Do Healthy Food Truck Options Exist?

Whatever your tastes, you’re sure to find something to thrill your palate at one of the thousands of food trucks across the country. The majority of food truck offerings are known for being tasty or indulgent. Is there a way to make them healthy, too?

“Most foods you’re getting when you go out to eat are not going to have the right balance of nutrients,” said Dr. Deborah Cohen, physician scientist at RAND Corporation, speaking with Healthline. “They are going to have too many calories, too much salt, too much sugar, and too much fat.”

There are some exceptions of course. Many public health officials would no doubt love to see a few more nutritious food truck options around the country. But they’d probably settle for food trucks offering one or two healthy meals alongside their best sellers.

This is what Cohen and her colleagues attempted in Los Angeles, where thousands of food trucks — known as “loncheras” — serve up tasty meals to hungry customers.

The big question is: Would food truck operators bite?

Cohen’s team found 11 food trucks willing to participate in the study. These few were “a forward-looking group, a progressive group of loncheras,” Cohen said.

Food truck operators worked with nutritionists to create meals that met MyPlate guidelines for recommended amounts of protein, vegetables, and fruit. Study workers helped the food trucks market these meals to customers, using the name “La Comida Perfecta” — the perfect meal.

Food truck operators also received a small subsidy for participating in the study as well as $2 coupons to encourage customers to buy these healthy meals.

Although the percent healthier meals accounted for only 2 of the trucks’ overall sales by the end of the study, they were still a hit. Still, even with the extra marketing of the healthy meals, customers tended to stick with “the usual.”

Given the low number of food truck operators who volunteered for the study, this could require cities and towns to motivate food trucks to offer healthy meals.

The study was published online in 2017 in the journal Public Health Nutrition.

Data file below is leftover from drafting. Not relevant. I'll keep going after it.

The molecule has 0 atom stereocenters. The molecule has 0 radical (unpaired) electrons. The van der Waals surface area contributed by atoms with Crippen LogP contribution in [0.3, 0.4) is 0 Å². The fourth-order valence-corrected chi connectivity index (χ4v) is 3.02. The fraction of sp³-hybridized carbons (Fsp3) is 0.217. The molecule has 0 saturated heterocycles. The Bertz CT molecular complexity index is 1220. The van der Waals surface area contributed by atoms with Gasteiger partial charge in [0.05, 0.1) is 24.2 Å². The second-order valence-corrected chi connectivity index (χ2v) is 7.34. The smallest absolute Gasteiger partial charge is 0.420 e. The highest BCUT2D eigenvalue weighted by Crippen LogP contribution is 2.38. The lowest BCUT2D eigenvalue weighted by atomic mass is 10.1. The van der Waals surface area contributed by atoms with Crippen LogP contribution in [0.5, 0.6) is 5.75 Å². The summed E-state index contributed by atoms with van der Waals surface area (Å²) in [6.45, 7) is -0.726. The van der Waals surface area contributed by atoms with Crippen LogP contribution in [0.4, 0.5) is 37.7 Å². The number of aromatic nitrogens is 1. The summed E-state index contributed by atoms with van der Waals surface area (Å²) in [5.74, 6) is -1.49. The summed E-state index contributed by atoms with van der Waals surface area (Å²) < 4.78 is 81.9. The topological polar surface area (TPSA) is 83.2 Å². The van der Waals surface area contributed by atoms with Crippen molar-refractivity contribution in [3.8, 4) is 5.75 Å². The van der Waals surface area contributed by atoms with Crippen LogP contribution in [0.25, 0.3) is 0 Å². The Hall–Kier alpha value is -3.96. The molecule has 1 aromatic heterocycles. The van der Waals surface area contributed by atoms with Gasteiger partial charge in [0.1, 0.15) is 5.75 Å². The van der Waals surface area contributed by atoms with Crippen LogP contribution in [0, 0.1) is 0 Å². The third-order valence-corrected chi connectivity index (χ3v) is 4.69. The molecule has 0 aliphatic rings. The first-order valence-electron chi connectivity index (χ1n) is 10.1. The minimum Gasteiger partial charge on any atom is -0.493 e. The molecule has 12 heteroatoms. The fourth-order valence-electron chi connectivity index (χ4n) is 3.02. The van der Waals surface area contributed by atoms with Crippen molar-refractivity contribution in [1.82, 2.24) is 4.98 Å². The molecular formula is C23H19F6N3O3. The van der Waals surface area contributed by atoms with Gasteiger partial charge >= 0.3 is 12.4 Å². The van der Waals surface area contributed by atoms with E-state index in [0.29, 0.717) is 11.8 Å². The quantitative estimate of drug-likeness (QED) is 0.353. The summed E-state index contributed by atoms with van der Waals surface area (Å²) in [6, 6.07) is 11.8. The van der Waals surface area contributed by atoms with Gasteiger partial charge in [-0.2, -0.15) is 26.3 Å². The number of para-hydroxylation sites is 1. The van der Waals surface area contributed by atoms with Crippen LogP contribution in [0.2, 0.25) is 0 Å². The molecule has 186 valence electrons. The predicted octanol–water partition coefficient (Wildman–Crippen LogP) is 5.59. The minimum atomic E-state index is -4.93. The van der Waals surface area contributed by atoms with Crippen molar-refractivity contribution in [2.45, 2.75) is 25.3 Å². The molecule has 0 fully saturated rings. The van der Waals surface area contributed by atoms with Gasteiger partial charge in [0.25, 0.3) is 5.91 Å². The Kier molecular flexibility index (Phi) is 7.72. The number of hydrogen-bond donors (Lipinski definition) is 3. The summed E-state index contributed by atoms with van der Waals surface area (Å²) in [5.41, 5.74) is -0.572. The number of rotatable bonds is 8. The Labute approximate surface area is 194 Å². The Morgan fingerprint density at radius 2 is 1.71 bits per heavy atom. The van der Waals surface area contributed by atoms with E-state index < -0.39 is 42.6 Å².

Other research shows the potential of using food trucks to steer people toward more nutrient-dense eating habits.

in a 2012 studyresearchers in Oakland, California brought a food truck that sells fresh, precut, and bagged fruit — known as a “frutero” — to an elementary school campus.

The frutero outside the school — which competed with nearby ice cream and cotton candy vendors — did a brisk business. On average, the truck sold nearly 18 bags of fruits and vegetables each afternoon in about half an hour.

In Philadelphia, food trucks visited local schools with bins filled with growing vegetables that students could try. One goal of the program, which is sponsored by nonprofit Greener Partners, was to teach children about growing and cooking healthy fruits and vegetables.

Whether food trucks are selling to eager customers or building an oasis of fresh fruit and vegetables in a food desert, there’s potential for them to transform the country’s food environment.

There are already some food trucks around the US that are offering up tasty, nutrient-dense meals that can fit into a balanced diet. Here are just a few examples.

  • Green Truck (Southern California): Vegan-friendly fare and veggie-packed grain bowls and salads abound with lots of seasonal options. Green Truck tours around the LA area as well as catering local events and weddings. The “Kale Yeah Bowl” with quinoa, mushrooms, beets, and goddess dressing looks especially tasty.
  • Clover Food Lab (Boston, Massachusetts): Clover Food Lab offers meals all day at their brick-and-mortar restaurants, as well as a touring food truck and catering options. The chickpea fritters, Venezuelan plantain sandwich, and BBQ seitan are particularly enticing.
  • Native Bowl (Portland, Oregon): With house-made sauces and organic, locally-sourced ingredients, tasty homemade is the order of the day at Native Bowl. Think garlic tofu rice bowls, big vegan chicken salads, and za’atar-spiced garbanzo beans.
  • GMonkey (Connecticut): GMonkey caters around New England with all-vegan, seasonal fare like black bean chili, grilled vegan cheese, peanut soba noodles, and more.
  • The Corner Farmacy (Chicago, Illinois): The Corner Farmacy is Chicago’s first mobile cold-pressed juice and a “farm to fender” food truck. They serve breakfast and lunch with options like veggie burgers, roasted vegetable sandwiches, and Caprese salads.
  • Serious Salads (Dallas, Texas): For a big bowl of greens on the go, Serious Salads offers Texans an easy option for a healthy lunch. Some of their salads include the Honey Zest Salmon, Famous Fiesta, and Buff Chic.

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